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Technical question for writers 

Once you have a beat-by-beat outline for a story, what do you do?

I’m gonna spend more time strengthening mine, but is there anything specifically I should be looking for?

(Please boost for exposure if you can’t answer)

:)

Technical question for writers 

@some_qualia @nindokag @vgr @bkam I emailed Warren Ellis on a whim with the same question as above. His response:

“1) no plan survives contact with the enemy

2) William Goldman: "protect the spine of the piece." Details will change and evolve, but make sure the thing you showed up to talk about doesn't get lost.”

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Technical question for writers 

@msweet Sure!

First, what is your genre? Genres have conventions you must abide by and obligatory scenes (even if you are writing literary, you will have a story type). Check to see if you have those scenes especially mapped out. Also, genres tend to dabble in one thematic playground (love, well, love! horror, "what is a fate worse than death?") and so on. At least have the tools to play there.

Technical question for writers 

@msweet I'm gonna assume you have the beats like, inciting incident, midpoint, climax, and maybe a couple pinch points, at least.

I guess pick point of view and then if you wanna outline more, break down where you want some of the early scenes to do. Brush up on the elements of a scene and have at. Just depends on whether you also outline scenes (some people do!) or just dive in. Both are valid.

Technical question for writers 

@some_qualia I’m aware of this stuff but I haven’t explicitly mapped it onto the story. For reference, right now I’ve got 12 chapters with 8 beats each, and each one with the same rotation of POV.

Technical question for writers 

@some_qualia genre wise, the first three-quarters are driven by character relationships, and there’s a culminating event at the end. So, I guess drama.

Technical question for writers 

@msweet What is the main conflict and what are the stakes?

Technical question for writers 

@some_qualia triangular dynamic between two guys and a gal is probably the main conflict. That itself is set in their reaction to an experience of a new institution, and the culminating event is a result both of their dynamic and the cultural reaction to the institution they’re attending.

Stakes are, in the first case, intimacy, and in the latter, life or death I guess.

Technical question for writers 

@some_qualia also, I’m using the word “beat” to describe a section of story that is like 500ish words. That may not correspond to what you think of as a beat.

Technical question for writers 

@msweet I dislike beat-outline fiction writing because it’s grinding labor pipe laying. I think of beats more as a trellis to guide a growing vine structure. You lay it out to get a vague sense of overall arc and avoiding dead ends, internalize it subconsciously, but then write the story in an improv fashion, simulating the action in your mind. You refer to the outline again only if you run into trouble, and it’s okay to skip or add beats by improv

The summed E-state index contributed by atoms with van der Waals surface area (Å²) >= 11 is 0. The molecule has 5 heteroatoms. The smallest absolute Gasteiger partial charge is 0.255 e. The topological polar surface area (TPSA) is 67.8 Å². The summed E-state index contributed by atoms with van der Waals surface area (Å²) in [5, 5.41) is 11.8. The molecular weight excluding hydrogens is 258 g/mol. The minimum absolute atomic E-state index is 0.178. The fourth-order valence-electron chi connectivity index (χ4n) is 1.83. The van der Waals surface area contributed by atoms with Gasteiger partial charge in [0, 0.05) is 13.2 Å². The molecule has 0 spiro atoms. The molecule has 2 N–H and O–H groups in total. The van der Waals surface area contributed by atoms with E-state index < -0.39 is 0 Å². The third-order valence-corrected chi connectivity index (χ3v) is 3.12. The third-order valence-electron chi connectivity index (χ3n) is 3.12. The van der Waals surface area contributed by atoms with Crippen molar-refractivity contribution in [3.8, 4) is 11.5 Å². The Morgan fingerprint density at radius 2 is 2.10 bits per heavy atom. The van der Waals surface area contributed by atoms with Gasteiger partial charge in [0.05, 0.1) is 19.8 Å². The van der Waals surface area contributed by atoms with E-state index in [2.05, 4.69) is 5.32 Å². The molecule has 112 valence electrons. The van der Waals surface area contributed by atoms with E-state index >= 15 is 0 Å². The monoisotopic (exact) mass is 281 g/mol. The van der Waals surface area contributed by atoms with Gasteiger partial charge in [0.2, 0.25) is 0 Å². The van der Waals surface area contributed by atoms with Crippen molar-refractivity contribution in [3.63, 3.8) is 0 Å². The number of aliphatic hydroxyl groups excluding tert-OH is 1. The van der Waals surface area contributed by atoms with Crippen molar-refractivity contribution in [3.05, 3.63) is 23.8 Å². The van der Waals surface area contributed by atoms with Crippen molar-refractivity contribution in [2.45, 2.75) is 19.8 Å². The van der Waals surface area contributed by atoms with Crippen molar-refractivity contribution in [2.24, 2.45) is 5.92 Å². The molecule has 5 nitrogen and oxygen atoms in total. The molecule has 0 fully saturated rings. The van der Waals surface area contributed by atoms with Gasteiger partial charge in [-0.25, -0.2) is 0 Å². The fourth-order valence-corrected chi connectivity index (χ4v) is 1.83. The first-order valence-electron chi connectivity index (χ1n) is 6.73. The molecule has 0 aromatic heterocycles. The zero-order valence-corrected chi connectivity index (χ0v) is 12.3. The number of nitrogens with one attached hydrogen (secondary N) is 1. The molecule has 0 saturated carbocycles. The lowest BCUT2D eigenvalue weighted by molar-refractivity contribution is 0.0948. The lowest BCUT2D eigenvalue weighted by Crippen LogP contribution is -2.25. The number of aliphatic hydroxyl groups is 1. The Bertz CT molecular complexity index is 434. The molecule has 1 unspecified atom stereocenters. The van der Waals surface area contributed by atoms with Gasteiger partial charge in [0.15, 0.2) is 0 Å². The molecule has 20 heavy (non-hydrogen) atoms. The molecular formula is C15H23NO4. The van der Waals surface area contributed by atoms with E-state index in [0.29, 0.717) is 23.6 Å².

Technical question for writers 

@vgr Interesting. I am aware of the possibility of over-engineering it so I will try to avoid that. I’ll probably go back and reference Impro for some tips about freewheeling it :)

Spent last hour thinking about genre etc and realise that it’s turned out to a story about intimacy. Didn’t see that coming.

Technical question for writers 

@msweet oh this is a great topic. I'm at a similar place in my writing project.

Boring but probably correct advice: stop analyzing, just dive in and write a chapter.

Not necessarily chapter 1, but whichever chapter you're most excited about.

After writing a chapter, come back up for air and consider whether the chapter you wrote suggests ideas that are better than the ones in your outline. If it does, change the outline. If not, do another chapter.

Technical question for writers 

@nindokag did that initially. Got two and a bit in before I realised I was lacking coherence and direction. Zoomed out to outline level to solve that. Thanks to replies here and some more thought have a better grasp. Probably give it another few days before drafting. I haz questions :)

Technical question for writers 

@msweet aha, i see. Sorry, i answered assuming that you were mostly happy with your outline already.

What are the questions that you haz?

Technical question for writers 

@nindokag I am happy with it, but I’m suspicious of my happiness. Main one is, now that I’ve figured out it has courtship front and centre, how much do I want to emphasise that?

And also, how in-their-head intense do I want the narrative to be?

Technical question for writers 

@msweet

Dunno if this helps but my current method for diagnosing coherence and direction in my outline is a spreadsheet. Each row is a scene. The columns are:

Scene (i.e. who/what/where/when)
External conflict
Internal conflict
Sets up
Pays off
Mood
Questions
But/Therefore

"Mood" is what mood I want the reader to feel when reading the scene. "Questions" is what questions i want the reader to be curious about, to tempt them into turning the page.

Technical question for writers 

@nindokag have you been reading the Story Grid? ;)

Technical question for writers 

@msweet I actually never heard of Story Grid before but i just duckduckgo'ed it and it seems like something very similar to what i came up with on my own

now I've got a new podcast to listen to, thank you!

Technical question for writers 

@msweet Excited to see this discussion. I just started writing a novel this week and have no clue what I'm doing 😂

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